This is the Online Help page for the dynamic dropdown menu widget in SpreadsheetConverter.
The purpose of the Dynamic dropdown widget is to make it easy to create a dropdown menu where the options are controlled from the spreadsheet and can be changed by a formula. If you only need a simple, static list of options, it is usually easier to use the Dropdown list widget in the Basic widgets category.
Due to the inherent complexity of the Dynamic dropdown widget, it cannot be tested in Excel. You must convert your spreadsheet to a web page to test a Dynamic dropdown menu.
The Dynamic dropdown widget operates in one of two modes, either with a one-dimensional table or a two-dimensional indexed table with lookup.
In the one-dimensional mode, you provide a list of options in a cell range in your spreadsheet. The cell range can be either row- or column-oriented, and empty cells are ignored. The widget illustrates this, as you can see above, with a cell range containing three choices in a row.
In contrast to the basic dropdown widget, however, this cell range need not contain a static list of choices.
Each cell can contain a different formula that assembles, calculates or conditionally selects content for the menu item. Here are a few examples of formulas you can expect to find in a dynamic dropdown:
=if(country_name="", city_name, city_name & ", " & country_name)
=vlookup(postcode, postcode_to_city_table, 2, FALSE)
=if(location_1_available, location_1_name, "")
Make the cell range big enough to accommodate the largest number of choices you will ever need. If you don’t need all choices there’s room for, just leave the redundant cells empty and they will be ignored when the dynamic dropdown is created.
If you want to add a prompt, e.g. Select one of your credit cards on file at the top of the menu, just make it the first choice in the cell range.
There is an example of a one-dimensional Dynamic Dropdown in the tutorial for the Link Image widget
The two-dimensional mode is best explained with an example. Let’s say we want to show the world’s biggest cities per country. We create a list of countries in a column, and a list of cities in the same row as the corresponding country.
In the table below, the index is located in the first column, in cells A2:A11. For each country, there is a list of cities on the same row. For Japan, the biggest cities are Tokyo, Osaka and Nagoya, in that order.
It is very easy to display this index as a country selector, using a one-dimensional dynamic dropdown. Note that we have already placed a user prompt in cell A1 at the top of the list. Just select A1:A11 in the worksheet above as the cell range to provide the choices for the one-dimensional dynamic dropdown.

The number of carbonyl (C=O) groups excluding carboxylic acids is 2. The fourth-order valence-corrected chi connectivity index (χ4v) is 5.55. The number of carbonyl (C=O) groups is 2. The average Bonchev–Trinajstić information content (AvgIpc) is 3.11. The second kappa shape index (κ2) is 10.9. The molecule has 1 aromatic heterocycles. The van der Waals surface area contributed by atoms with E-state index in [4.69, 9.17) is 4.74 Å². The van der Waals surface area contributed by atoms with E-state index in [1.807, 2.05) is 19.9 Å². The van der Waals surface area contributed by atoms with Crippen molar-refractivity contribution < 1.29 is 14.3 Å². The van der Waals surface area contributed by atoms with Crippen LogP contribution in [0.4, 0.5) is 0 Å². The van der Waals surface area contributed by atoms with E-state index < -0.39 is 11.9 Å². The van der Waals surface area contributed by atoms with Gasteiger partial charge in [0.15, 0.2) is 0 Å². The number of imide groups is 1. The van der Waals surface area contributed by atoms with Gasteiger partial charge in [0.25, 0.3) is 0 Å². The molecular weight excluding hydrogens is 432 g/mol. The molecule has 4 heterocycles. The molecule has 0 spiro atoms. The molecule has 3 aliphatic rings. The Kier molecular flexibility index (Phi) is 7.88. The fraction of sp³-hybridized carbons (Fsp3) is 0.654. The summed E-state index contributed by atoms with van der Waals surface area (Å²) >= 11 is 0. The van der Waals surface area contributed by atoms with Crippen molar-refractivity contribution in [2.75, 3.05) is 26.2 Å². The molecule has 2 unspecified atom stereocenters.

When the web page is shown in the web browser, the dropdown menu will display the user prompt Select country. In the example, the user has selected India.
When the user moves on to the second dropdown, its contents are set dynamically, depending on the country selection. For India, the choices are located in cells B5:G5 of the spreadsheet above, and the city dropdown would immediately change to look like this:
Every time you change the country in the upper dropdown menu, the appropriate cities appear in the lower dropdown menu. This can dramatically increase the speed of data entry, the accuracy and the quality of an electronic form.
In the two-dimensional mode, you provide the cell range for an indexed, two-dimensional table in the Options Range setting.
Do you want the index in a column, with the options in the cells to the right, as in the country/city example above? We call this the First Column setting. If the index is longer than the longest list of choices, this may be easiest layout to work with.
If the index is short but the number of options can be long, it may be more convenient to use the First Row setting. In this setting, the top row of the Options Range contains the index, with the menu choices for each key in the cells below it.
A separate Lookup Cell is matched against the index. In the example above, the Lookup Cell is the one-dimensional dropdown used to set the country. In the example above, it can contain the value Japan. When the Lookup Cell matches a key in the index, the dynamic dropdown menu is populated with the menu choices for that key. For Japan, those choices are Tokyo, Osaka and Nagoya.
You can use many types of widgets for the Lookup Cell, e.g. radio buttons, sliders and even check boxes.
The value for the Lookup Cell doesn’t have to come from a widget, any cell in the spreadsheet can be used for lookup.
Dynamic dropdowns take their choices from a cell range in the spreadsheet. You may fill this cell range with any kind of content and change it depending on other cells.
As an example, you may know the origin, destination, dimension and weight for a pending shipment. Using this information your spreadsheet dynamically assembles a price list from three couriers. All the user has to do is to determine the urgency and pick the best choice.
Why stop at only two dimensions?`You can use one menu for a country, a second for postal codes per country, and a third for cities per postal code. And a fourth for streets per city! There is no technical limit to the number of levels or “dimensions” in such a menu structure.
You can create all the menu choices in the Options Range using the same programming techniques as we described for the one-dimensional dropdown above.